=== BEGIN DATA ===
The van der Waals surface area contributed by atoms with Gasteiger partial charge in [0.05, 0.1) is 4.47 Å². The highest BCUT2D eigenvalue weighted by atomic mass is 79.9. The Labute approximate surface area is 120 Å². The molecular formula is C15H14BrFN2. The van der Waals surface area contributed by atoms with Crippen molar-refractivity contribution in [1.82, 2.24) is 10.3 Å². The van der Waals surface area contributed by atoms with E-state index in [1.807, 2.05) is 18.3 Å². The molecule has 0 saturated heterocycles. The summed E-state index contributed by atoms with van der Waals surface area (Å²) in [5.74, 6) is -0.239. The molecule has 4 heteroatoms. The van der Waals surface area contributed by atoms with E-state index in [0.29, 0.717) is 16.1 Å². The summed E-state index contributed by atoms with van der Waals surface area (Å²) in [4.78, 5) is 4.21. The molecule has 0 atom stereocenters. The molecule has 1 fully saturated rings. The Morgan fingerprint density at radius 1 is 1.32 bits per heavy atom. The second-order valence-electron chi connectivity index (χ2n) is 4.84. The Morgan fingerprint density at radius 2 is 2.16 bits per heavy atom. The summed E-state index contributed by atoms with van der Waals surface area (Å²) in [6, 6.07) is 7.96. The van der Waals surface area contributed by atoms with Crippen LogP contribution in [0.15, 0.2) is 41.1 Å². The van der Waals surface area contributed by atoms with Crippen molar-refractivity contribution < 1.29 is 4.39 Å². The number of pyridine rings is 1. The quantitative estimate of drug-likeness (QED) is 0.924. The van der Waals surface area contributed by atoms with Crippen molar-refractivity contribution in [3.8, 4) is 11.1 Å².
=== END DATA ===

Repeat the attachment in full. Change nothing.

The van der Waals surface area contributed by atoms with Gasteiger partial charge in [0.05, 0.1) is 4.47 Å². The highest BCUT2D eigenvalue weighted by atomic mass is 79.9. The Labute approximate surface area is 120 Å². The molecular formula is C15H14BrFN2. The van der Waals surface area contributed by atoms with Crippen molar-refractivity contribution in [1.82, 2.24) is 10.3 Å². The van der Waals surface area contributed by atoms with E-state index in [1.807, 2.05) is 18.3 Å². The molecule has 0 saturated heterocycles. The summed E-state index contributed by atoms with van der Waals surface area (Å²) in [5.74, 6) is -0.239. The molecule has 4 heteroatoms. The van der Waals surface area contributed by atoms with E-state index in [0.29, 0.717) is 16.1 Å². The summed E-state index contributed by atoms with van der Waals surface area (Å²) in [4.78, 5) is 4.21. The molecule has 0 atom stereocenters. The molecule has 1 fully saturated rings. The Morgan fingerprint density at radius 1 is 1.32 bits per heavy atom. The second-order valence-electron chi connectivity index (χ2n) is 4.84. The Morgan fingerprint density at radius 2 is 2.16 bits per heavy atom. The summed E-state index contributed by atoms with van der Waals surface area (Å²) in [6, 6.07) is 7.96. The van der Waals surface area contributed by atoms with Crippen LogP contribution in [0.15, 0.2) is 41.1 Å². The van der Waals surface area contributed by atoms with Crippen molar-refractivity contribution < 1.29 is 4.39 Å². The number of pyridine rings is 1. The quantitative estimate of drug-likeness (QED) is 0.924. The van der Waals surface area contributed by atoms with Crippen molar-refractivity contribution in [3.8, 4) is 11.1 Å².